Fifteen active South Africans still play rugby who remember beating the All Blacks in New Zealand. As each day passes, they are part of a small and shrinking group of international players.
The home loss happened in Hamilton, in September of 2009. Springbok coach Pieter de Villiers raised a fuss by claiming there was nothing to see in that quiet town. But after the match, he cheekily noted: “We did find something in Hamilton.”
P-Div did his think and J-Div did, too; the Paarl Poacher swooping on a loose Dan Carter pass to run in yet another interception try.
Fullback Frans Steyn banged three penalties over from his own half: the first and last Test player to do that (and one was from 60 m and another from 58 m), with very little fanfare and a no time wasted in his pre-kick routine.
Both teams scored two tries; thus, the kicking and territory and discipline stakes were high. Morne Steyn tried and succeeded with a drop goal; but any one thing could be looked at as the pivotal moment in a 32-29 win.
Fifteen of the victorious Boks that day still play professional rugby, and they could actually form a starting team with a little juggling:
Frans Steyn (the Siege Gun), Odwa (Do No Wrong) Ndungane, Jaque (Chase the Yen) Fourie, Ruan (Best Ulsterman from Bloemfontein) Pienaar, Bryan (Speedy) Habana, Morne (the Sharpshooter) Steyn, Ricky (Doughnut or Baguette or Koeksister) Januarie, Pierre (the Body) Spies, Schalk (Pass the Wine) Burger, Heinrich (the Rat) Brussow, Ryan (Definitely) Kankowski, Bismarck (the Big Bad Battleship) du Plessis, Jannie (He Fills the ER and then He Empties it) du Plessis, Chiliboy (no nickname needed) Ralapelle, and Beast (no nickname needed) Mtawarira.
Habana and the Steyns are in France nowadays, but one is in and one is out of this year’s Bok vintage. Frans Steyn has been in imperious form for several years, can can still fill the 10, 12, or 15 jersey (it’s looser now that he’s dropped ten kg), and will fear no French. Morne has an odd way of hanging around, like that gunslinger who is farming potatoes until someone really needs someone gone. Habana may have finally reached the end of the road.
Fourie sleeps on a bed made of money in some Japanese villa. Spies still avoids tackles – on him and by him – and looks good doing it. In 2009, he was considered heaps better than Duane Vermeulen. Ndungane still does his modest version of a wingman: doesn’t get bundled into touch, doesn’t break tackles, and doesn’t fall off many.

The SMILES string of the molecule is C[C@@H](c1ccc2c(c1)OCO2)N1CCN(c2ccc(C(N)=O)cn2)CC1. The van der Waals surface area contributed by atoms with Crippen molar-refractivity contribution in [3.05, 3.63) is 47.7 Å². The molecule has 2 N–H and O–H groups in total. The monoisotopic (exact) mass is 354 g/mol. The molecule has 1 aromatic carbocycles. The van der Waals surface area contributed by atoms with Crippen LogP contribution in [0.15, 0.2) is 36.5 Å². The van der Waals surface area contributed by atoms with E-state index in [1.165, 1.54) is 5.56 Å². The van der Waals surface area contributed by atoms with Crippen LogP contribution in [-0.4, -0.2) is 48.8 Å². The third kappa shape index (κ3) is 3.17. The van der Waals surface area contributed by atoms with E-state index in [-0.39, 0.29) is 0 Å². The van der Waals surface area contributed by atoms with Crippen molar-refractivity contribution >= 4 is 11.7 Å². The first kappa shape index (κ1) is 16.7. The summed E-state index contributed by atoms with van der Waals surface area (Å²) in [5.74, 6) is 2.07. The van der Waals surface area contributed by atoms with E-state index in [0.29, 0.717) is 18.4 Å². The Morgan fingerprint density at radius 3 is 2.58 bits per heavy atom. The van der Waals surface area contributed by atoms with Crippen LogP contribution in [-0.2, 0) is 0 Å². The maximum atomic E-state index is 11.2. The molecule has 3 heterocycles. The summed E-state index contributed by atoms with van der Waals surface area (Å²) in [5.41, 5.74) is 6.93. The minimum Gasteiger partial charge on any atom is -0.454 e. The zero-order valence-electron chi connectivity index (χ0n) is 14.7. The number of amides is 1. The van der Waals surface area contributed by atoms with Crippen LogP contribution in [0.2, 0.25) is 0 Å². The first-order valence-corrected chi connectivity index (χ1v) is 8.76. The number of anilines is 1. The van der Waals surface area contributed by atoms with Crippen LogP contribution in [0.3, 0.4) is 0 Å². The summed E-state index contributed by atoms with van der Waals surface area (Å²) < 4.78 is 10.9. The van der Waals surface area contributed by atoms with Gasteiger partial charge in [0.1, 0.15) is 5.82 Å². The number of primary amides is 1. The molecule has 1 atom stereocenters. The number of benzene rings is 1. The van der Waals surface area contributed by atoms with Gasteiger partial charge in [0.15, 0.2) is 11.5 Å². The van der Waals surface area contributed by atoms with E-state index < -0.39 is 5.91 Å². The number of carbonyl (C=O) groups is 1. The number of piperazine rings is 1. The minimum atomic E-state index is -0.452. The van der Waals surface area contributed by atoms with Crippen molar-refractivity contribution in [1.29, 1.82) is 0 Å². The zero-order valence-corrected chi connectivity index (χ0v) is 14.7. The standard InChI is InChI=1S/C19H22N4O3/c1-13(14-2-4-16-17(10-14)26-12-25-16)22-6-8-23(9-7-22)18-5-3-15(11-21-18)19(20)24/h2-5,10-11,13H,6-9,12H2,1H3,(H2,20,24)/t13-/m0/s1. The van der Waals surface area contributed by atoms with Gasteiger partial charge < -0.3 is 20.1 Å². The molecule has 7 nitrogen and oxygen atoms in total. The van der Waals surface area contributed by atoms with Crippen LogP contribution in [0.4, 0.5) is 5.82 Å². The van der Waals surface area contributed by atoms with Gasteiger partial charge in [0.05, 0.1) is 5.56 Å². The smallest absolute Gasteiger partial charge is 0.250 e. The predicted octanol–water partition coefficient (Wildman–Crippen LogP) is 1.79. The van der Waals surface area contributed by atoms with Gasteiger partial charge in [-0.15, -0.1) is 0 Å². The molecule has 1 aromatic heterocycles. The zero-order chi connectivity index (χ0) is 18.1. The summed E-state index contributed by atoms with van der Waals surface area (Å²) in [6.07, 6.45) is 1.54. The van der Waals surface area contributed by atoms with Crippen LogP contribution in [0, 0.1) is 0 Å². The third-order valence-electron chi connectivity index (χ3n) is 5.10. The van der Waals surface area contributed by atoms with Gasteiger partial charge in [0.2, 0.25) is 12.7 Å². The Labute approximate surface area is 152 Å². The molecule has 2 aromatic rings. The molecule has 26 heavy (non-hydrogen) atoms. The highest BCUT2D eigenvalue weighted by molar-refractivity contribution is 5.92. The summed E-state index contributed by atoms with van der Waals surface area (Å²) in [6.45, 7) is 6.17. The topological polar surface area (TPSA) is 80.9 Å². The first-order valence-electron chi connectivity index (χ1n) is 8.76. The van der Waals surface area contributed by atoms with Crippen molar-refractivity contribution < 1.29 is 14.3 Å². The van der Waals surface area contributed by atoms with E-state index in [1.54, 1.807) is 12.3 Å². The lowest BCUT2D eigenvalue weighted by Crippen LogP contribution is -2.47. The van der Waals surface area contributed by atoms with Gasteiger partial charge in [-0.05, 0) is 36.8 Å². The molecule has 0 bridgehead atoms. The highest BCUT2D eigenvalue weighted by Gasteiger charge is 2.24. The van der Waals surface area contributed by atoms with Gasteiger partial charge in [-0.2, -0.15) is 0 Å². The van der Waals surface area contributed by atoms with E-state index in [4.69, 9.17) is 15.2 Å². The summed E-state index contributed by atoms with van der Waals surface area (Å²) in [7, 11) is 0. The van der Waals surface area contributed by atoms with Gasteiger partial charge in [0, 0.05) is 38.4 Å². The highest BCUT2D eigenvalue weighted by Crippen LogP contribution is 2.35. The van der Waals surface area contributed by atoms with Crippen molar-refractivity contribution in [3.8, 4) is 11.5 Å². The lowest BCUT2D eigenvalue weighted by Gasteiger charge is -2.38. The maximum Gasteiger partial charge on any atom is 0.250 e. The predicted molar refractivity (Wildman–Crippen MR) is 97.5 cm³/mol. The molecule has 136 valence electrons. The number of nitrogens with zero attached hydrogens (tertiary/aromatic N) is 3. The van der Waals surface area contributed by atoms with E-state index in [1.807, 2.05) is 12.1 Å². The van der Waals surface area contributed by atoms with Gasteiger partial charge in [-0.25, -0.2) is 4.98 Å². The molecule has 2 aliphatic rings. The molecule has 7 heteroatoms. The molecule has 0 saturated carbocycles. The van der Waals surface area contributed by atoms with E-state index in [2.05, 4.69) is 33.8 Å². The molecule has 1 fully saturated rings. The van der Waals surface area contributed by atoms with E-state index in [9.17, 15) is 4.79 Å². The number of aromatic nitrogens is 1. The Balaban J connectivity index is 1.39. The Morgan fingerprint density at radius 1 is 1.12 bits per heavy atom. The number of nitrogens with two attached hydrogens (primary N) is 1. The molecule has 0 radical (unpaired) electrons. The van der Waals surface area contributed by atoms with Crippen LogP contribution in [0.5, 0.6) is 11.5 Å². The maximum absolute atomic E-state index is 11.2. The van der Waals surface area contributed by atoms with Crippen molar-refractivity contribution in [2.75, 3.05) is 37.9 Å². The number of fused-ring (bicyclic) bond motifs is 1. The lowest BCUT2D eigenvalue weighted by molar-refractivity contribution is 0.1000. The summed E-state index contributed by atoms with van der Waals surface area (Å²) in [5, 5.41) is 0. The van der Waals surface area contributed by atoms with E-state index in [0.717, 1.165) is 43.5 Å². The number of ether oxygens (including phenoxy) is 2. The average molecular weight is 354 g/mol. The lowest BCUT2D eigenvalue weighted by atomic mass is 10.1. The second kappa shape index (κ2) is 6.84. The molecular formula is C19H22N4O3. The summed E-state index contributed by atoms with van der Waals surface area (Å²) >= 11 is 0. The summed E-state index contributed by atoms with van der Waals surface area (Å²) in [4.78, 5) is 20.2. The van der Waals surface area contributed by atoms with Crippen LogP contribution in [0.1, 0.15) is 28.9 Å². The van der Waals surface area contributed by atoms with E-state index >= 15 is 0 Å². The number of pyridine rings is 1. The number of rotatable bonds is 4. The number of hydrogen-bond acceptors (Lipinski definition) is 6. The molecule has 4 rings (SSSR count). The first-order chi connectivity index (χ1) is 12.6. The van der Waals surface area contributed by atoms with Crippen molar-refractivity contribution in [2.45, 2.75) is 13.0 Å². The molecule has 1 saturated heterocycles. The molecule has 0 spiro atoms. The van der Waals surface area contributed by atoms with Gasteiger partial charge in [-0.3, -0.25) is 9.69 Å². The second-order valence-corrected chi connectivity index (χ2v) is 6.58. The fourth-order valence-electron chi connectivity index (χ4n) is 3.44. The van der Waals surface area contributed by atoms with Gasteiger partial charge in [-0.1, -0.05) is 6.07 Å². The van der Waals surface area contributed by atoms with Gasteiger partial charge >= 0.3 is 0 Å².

Schalk Burger was a warhorse for Saracens this season, and could certainly play for the Boks still, but in a very different style than his abrasive 2009 way.
Brussow was a Kiwi-killer in the dark places of the breakdown and won a lot of shoulder battles even with Sir Richie, but just like CJ Stander, was never big enough for Bok coaches’ tastes. So, he eats a lot of high grade sushi and drives one of those really low, fast cars.
The du Plessis brothers brawl in the Top 14. Bismarck is still streets better than anyone in the Bok squad at the combination of snaffling-throwing-dominance-gainline-scummaging, but he was also difficult to manage at the World Cup, and in the new Bok mindset, a kinder, gentler, softer Bok is a better Bok.
So, it’s Chiliboy ahead of Bismarck, in one of the more idiotic depth charts ever heard of.
Kankowski was Warren Whiteley before Whiteley; a rangy, super-fast, skilled No 8. Januarie waddles from slow Top 14 ruck to slow Top 14 ruck, but he was also something of an All Black slayer back in the day. Remember that kick-gather in the House of Pain?
Ruan Pienaar just received a farewell reserved for demi-gods at Ulster: the matches he won almost single-handedly justify it. Is Rudy Paige really better than him?
Nigel Owens was the referee back then; Graham Henry was the Kiwi general: “They played structured rugby, and played it very well” he said of the Boks.
Fifteen Saffas still playing can tell their mates: “We beat the All Blacks in New Zealand.”
Three of them are in the Bok squad: Frans Steyn, the Beast, and Chiliboy.
And the winning coach is playing tiddlywinks.